The US Food and Drug Administration (USFDA) issued an emergency use authorisation (EUA) for the drug baricitinib, in combination with remdesivir, for the treatment of suspected or laboratory-confirmed COVID-19 in hospitalised adults and pediatric patients two years of age or older requiring supplemental oxygen, invasive mechanical ventilation, or extracorporeal membrane oxygenation (ECMO).
In a clinical trial of hospitalised patients with COVID-19, baricitinib, in combination with remdesivir, was shown to reduce time to recovery within 29 days after initiating treatment compared to patients who received a placebo with remdesivir. The safety and effectiveness of this investigational therapy for use in the treatment of COVID-19 continues to be evaluated. Baricitinib is not authorized or approved as a stand-alone treatment for COVID-19.
Baricitinib is a janus kinase inhibitor, which blocks the activity of one or more of a specific family of enzymes, interfering with the pathway that leads to inflammation. Baricitinib is a prescription oral tablet medication that is FDA-approved (and sold under the brand name Olumiant) for the treatment of moderately to severely active rheumatoid arthritis. Under today’s EUA, the FDA is authorising the emergency use of baricitinib, in combination with remdesivir, for the treatment of certain hospitalised patients with suspected or laboratory-confirmed COVID-19.
Remdesivir is an FDA-approved (and sold under the brand name Veklury) intravenous antiviral drug for use in adult and pediatric patients 12 years of age and older and weighing at least 40 kilograms (about 88 pounds) for the treatment of COVID-19 requiring hospitalisation. Remdesivir also remains authorised for emergency use for the treatment of suspected or laboratory-confirmed COVID-19 in hospitalised paediatric patients weighing 3.5 kg (about 7.7 pounds) to less than 40 kg or hospitalised paediatric patients less than 12 years of age weighing at least 3.5 kg.
Based on the FDA’s review of the totality of the scientific evidence available, the agency has determined that it is reasonable to believe that baricitinib, in combination with remdesivir, may be effective in treating COVID-19 for the authorised population. And, when used under the conditions described in the EUA to treat COVID-19, the known and potential benefits of baricitinib outweigh the known and potential risks for the drug. There are no adequate, approved and available alternative treatments to baricitinib, when used in combination with remdesivir, for the treatment of suspected or laboratory-confirmed COVID-19 in hospitalised adults and paediatric patients two years of age or older requiring supplemental oxygen, invasive mechanical ventilation, or ECMO.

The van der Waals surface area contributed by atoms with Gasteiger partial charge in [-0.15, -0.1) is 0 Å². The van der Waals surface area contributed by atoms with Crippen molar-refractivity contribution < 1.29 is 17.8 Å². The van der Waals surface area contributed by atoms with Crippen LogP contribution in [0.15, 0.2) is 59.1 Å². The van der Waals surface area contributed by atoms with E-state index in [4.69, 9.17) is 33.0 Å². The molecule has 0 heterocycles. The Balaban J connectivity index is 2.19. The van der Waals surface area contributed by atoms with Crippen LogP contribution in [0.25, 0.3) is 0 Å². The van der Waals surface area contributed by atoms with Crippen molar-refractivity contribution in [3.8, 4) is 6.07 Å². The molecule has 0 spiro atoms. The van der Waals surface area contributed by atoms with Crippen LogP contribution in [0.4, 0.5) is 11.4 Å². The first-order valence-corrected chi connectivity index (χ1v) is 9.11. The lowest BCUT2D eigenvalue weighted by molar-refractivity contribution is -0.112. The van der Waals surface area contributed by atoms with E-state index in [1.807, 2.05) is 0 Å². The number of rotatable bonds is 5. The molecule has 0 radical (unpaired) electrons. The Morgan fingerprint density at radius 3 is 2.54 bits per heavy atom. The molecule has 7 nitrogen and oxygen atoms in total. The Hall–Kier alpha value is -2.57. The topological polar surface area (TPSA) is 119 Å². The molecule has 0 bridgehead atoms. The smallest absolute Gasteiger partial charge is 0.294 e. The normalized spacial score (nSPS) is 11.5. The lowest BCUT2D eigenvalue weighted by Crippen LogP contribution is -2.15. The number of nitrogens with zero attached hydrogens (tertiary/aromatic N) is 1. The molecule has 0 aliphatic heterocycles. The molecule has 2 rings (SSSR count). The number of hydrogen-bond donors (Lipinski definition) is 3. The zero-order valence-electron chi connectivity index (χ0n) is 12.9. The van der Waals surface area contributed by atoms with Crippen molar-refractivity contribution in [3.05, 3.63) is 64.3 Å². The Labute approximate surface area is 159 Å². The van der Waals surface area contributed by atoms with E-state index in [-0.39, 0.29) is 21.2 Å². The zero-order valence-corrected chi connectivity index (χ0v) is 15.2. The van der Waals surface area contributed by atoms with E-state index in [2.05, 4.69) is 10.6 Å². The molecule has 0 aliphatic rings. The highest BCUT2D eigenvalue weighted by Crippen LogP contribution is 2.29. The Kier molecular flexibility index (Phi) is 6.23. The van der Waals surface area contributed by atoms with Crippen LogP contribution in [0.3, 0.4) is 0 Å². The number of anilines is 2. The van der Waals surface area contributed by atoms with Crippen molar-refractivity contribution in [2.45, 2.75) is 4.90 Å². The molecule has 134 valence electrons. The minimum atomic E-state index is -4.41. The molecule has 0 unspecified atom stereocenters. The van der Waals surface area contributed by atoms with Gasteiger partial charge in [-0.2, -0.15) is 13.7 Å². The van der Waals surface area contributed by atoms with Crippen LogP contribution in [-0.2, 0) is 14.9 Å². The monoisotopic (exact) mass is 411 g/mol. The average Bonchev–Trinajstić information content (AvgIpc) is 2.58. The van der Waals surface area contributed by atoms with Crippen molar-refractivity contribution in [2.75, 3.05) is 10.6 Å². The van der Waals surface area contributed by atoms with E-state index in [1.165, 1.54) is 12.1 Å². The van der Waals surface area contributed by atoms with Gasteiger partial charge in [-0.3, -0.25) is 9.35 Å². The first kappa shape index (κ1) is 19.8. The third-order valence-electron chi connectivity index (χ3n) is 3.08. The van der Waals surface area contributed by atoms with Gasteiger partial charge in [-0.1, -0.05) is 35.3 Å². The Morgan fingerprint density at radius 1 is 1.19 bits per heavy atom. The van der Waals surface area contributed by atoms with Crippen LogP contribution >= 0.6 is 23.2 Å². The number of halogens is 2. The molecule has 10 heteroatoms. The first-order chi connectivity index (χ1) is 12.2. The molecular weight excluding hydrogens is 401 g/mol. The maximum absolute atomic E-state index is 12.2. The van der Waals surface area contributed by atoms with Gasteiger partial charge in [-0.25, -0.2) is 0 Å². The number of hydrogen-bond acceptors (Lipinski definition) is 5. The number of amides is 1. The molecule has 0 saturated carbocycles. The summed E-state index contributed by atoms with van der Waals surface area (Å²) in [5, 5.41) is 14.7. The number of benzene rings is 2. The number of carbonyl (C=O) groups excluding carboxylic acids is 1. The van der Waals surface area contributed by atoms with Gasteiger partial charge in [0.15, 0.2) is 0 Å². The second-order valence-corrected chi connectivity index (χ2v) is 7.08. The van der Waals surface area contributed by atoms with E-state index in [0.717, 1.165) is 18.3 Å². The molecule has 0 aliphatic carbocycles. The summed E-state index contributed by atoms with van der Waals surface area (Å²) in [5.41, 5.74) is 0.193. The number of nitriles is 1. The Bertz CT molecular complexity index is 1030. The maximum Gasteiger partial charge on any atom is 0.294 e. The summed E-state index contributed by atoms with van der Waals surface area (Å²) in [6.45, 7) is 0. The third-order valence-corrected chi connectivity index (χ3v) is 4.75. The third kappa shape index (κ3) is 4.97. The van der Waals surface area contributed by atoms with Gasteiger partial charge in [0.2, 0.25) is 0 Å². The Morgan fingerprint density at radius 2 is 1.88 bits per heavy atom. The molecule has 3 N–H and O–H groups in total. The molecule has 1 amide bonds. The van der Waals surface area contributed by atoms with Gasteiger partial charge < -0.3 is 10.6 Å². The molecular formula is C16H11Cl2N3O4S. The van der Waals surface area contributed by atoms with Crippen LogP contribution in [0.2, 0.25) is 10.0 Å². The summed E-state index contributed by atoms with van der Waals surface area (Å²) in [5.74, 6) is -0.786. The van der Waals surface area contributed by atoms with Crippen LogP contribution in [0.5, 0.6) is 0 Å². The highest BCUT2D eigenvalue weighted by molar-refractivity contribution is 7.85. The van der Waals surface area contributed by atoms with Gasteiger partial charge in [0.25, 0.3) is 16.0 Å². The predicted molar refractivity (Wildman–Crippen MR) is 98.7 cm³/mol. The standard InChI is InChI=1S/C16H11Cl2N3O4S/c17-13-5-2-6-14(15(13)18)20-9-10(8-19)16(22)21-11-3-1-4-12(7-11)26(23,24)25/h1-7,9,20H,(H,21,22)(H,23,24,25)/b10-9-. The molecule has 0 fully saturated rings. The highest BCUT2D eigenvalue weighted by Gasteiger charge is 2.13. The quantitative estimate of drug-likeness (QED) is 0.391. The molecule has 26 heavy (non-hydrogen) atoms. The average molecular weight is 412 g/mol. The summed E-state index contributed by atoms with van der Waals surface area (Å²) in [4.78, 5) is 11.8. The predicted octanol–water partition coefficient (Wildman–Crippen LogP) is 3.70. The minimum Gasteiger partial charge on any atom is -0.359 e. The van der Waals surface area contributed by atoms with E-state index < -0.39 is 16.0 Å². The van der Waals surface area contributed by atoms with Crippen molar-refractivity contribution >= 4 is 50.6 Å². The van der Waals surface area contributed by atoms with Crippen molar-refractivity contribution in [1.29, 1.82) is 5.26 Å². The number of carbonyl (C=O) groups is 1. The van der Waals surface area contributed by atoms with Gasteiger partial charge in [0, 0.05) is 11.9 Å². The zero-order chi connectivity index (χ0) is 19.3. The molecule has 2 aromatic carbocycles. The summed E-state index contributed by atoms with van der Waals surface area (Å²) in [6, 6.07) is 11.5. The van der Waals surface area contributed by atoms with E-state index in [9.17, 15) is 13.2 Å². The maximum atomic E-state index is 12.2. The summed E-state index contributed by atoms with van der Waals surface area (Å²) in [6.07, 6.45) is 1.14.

The data supporting this EUA for baricitinib combined with remdesivir are based on a randomised, double-blind, placebo-controlled clinical trial (ACTT-2), which was conducted by the National Institute of Allergy and Infectious Diseases (NIAID). This clinical trial evaluated whether baricitinib impacted how long it took for subjects who were also taking remdesivir to recover from COVID-19. The trial followed patients for 29 days and included 1,033 patients with moderate or severe COVID-19; 515 patients received baricitinib plus remdesivir, and 518 patients received placebo plus remdesivir. Recovery was defined as either being discharged from the hospital or being hospitalised but not requiring supplemental oxygen and no longer requiring ongoing medical care. The median time to recovery from COVID-19 was seven days for baricitinib plus remdesivir and eight days for placebo plus remdesivir. The odds of a patient’s condition progressing to death or being ventilated at day 29 was lower in the baricitinib plus remdesivir group versus the placebo plus remdesivir group. The odds of clinical improvement at day 15 was higher in the baricitinib plus remdesivir group versus the placebo plus remdesivir group. For all of these endpoints, the effects were statistically significant.
The EUA was issued to Eli Lilly and Company.